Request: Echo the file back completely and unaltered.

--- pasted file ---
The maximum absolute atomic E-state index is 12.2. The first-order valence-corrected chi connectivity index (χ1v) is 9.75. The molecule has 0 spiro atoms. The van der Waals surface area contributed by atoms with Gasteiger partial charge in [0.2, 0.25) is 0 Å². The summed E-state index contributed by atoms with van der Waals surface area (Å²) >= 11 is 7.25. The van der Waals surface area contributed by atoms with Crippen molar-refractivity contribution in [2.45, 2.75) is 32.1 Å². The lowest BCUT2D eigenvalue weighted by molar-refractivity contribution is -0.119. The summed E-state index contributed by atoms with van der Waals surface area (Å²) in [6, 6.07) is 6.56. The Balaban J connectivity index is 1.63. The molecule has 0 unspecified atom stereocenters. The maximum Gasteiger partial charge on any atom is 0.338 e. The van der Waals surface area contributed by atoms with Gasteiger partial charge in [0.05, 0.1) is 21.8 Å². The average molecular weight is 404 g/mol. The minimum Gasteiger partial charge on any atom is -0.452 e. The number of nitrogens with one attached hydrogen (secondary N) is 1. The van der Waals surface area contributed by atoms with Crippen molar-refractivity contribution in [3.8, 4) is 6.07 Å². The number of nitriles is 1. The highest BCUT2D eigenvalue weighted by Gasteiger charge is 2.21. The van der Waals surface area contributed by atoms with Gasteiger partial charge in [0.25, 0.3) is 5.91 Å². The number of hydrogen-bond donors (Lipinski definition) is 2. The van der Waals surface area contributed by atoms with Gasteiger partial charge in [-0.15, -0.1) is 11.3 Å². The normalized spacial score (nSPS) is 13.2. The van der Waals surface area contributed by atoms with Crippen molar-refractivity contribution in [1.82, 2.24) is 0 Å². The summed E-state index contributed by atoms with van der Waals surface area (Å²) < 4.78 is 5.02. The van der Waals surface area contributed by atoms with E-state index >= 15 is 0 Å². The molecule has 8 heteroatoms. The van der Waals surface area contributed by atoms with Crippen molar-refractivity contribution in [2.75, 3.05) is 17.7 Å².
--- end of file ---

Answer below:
The maximum absolute atomic E-state index is 12.2. The first-order valence-corrected chi connectivity index (χ1v) is 9.75. The molecule has 0 spiro atoms. The van der Waals surface area contributed by atoms with Gasteiger partial charge in [0.2, 0.25) is 0 Å². The summed E-state index contributed by atoms with van der Waals surface area (Å²) >= 11 is 7.25. The van der Waals surface area contributed by atoms with Crippen molar-refractivity contribution in [2.45, 2.75) is 32.1 Å². The lowest BCUT2D eigenvalue weighted by molar-refractivity contribution is -0.119. The summed E-state index contributed by atoms with van der Waals surface area (Å²) in [6, 6.07) is 6.56. The Balaban J connectivity index is 1.63. The molecule has 0 unspecified atom stereocenters. The maximum Gasteiger partial charge on any atom is 0.338 e. The van der Waals surface area contributed by atoms with Gasteiger partial charge in [0.05, 0.1) is 21.8 Å². The average molecular weight is 404 g/mol. The minimum Gasteiger partial charge on any atom is -0.452 e. The number of nitrogens with one attached hydrogen (secondary N) is 1. The van der Waals surface area contributed by atoms with Crippen molar-refractivity contribution in [3.8, 4) is 6.07 Å². The number of nitriles is 1. The highest BCUT2D eigenvalue weighted by Gasteiger charge is 2.21. The van der Waals surface area contributed by atoms with Gasteiger partial charge in [0.25, 0.3) is 5.91 Å². The number of hydrogen-bond donors (Lipinski definition) is 2. The van der Waals surface area contributed by atoms with Gasteiger partial charge in [-0.15, -0.1) is 11.3 Å². The normalized spacial score (nSPS) is 13.2. The van der Waals surface area contributed by atoms with Crippen molar-refractivity contribution in [1.82, 2.24) is 0 Å². The summed E-state index contributed by atoms with van der Waals surface area (Å²) < 4.78 is 5.02. The van der Waals surface area contributed by atoms with E-state index >= 15 is 0 Å². The molecule has 8 heteroatoms. The van der Waals surface area contributed by atoms with Crippen molar-refractivity contribution in [2.75, 3.05) is 17.7 Å².